There’s also the concept of agency that makes World War One a difficult subject to approach, especially from a gameplay perspective. The image of troops advancing over no man’s land has always been recognised as a sort of mechanised slaughter, in which both sides take it in turns to have a go at their opposition’s trenches. It’s a long way from the urban fighting and squad-based tactics that we associate with the Second World War – men were still mowed down in their thousands, but we don’t picture it that way.
Unlike in World War Two, the events of the Great World War weren’t being serialised on film and TV as they were happening. Men returning home could expect their loved ones to know little of what they had experienced on the frontlines – their stories only emerged over time, and with time they gained reverence. In Britain, newspapers and letters sent home were ruthlessly censored, removing any material that might undermine the nation’s morale. Rumours and negative reporting did creep out, but few civilians had any concept of how the war was being conducted. The result was that when stories were told, they were told by those who had first-hand experience of the fighting.
These bitter tales of sacrifice leaked out beneath a haze of pro-war fervour and patriotism. When the war ended the stories seeped further still into our collective conscience, but any pro-war sentiment had long since dissipated. The technology and artistic freedom to make movies, TV or games about the First World War came about long after the armistice was signed in 1918.
Films and newsreels were being made about the Second World War while it was happening. Casablanca, The Day Will Dawn, The Great Dictator, Desperate Journey and Edge of Darkness were all films that used the war as a central theme or plot device before the war was even over. Fast-forward to games like Call of Duty and Medal of Honour and it’s easy to see how the 60 years of scripting that preceded them have changed our perception of how the war actually played out. It also meant that by the time we got to play these games, there was nothing left to shock or offend us. Medal of Honour: Allied Assault even collaborated with Spielberg for its Omaha Beach landing sequence, and wasn’t afraid to lean too heavily on Saving Private Ryan in its other missions.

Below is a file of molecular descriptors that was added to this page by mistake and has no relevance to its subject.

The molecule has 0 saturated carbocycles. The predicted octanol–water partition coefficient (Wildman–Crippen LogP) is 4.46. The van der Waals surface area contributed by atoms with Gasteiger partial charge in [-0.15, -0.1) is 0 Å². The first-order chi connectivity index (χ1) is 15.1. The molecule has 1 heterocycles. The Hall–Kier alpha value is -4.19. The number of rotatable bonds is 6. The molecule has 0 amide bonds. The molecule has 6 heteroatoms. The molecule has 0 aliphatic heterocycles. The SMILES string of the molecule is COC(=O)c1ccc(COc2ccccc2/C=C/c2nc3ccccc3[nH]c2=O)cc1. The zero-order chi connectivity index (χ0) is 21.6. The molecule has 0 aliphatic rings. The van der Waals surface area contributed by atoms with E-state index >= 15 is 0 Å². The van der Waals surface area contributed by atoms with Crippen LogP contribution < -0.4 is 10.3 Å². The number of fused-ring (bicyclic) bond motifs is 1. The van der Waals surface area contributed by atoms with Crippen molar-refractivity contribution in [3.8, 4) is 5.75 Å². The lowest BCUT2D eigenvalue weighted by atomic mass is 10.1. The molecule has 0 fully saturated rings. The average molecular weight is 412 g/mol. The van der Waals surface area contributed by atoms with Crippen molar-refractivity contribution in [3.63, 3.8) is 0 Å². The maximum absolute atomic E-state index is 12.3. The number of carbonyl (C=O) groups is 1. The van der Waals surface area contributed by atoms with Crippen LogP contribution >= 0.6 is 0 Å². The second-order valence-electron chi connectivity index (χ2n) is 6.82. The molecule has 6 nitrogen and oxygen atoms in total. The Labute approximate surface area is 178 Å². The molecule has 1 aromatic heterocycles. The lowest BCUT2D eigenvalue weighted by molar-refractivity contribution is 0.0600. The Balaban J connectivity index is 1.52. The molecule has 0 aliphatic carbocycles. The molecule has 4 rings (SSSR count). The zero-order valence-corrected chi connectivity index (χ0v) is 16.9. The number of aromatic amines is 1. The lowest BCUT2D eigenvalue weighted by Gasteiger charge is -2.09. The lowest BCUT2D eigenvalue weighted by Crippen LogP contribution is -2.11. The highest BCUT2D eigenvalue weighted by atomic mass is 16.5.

World War One has no particular filmic legacy to rely on. Likewise, it still strikes an emotional chord with many because it hasn’t had a buffer of media to desensitise audiences to its reality. There’s nothing inherently wrong with Battlefield 1’s choice of setting, although the inclusion of mustard gas grenades – chemical weapons being a war crime and all – is questionable to say the least. The problem comes with certain elements of that setting: the muddling together of tech and tactics from different theatres of war, the glossing over of key belligerents like France and Russia and the general game-ification of it all feels, for all of the above reasons, wrong.
DICE’s justification for some of this has been that trench warfare was just one part of a bigger war, in which a number of tactics and strategies were used. They’re right, but why force it all together into the same sandbox-esque multiplayer experience like it’s an episode of Deadliest Warrior? Taking the Battle of Coronel, Harlem Hellfighters and armoured trains and labelling the resulting fragfest as a World War One experience does a disservice to the memory of the conflict. It was a war rife with variation and experimentation, but those factions of soldiers and theatres of war deserve their own stories, not to be boiled down into playable factions and maps.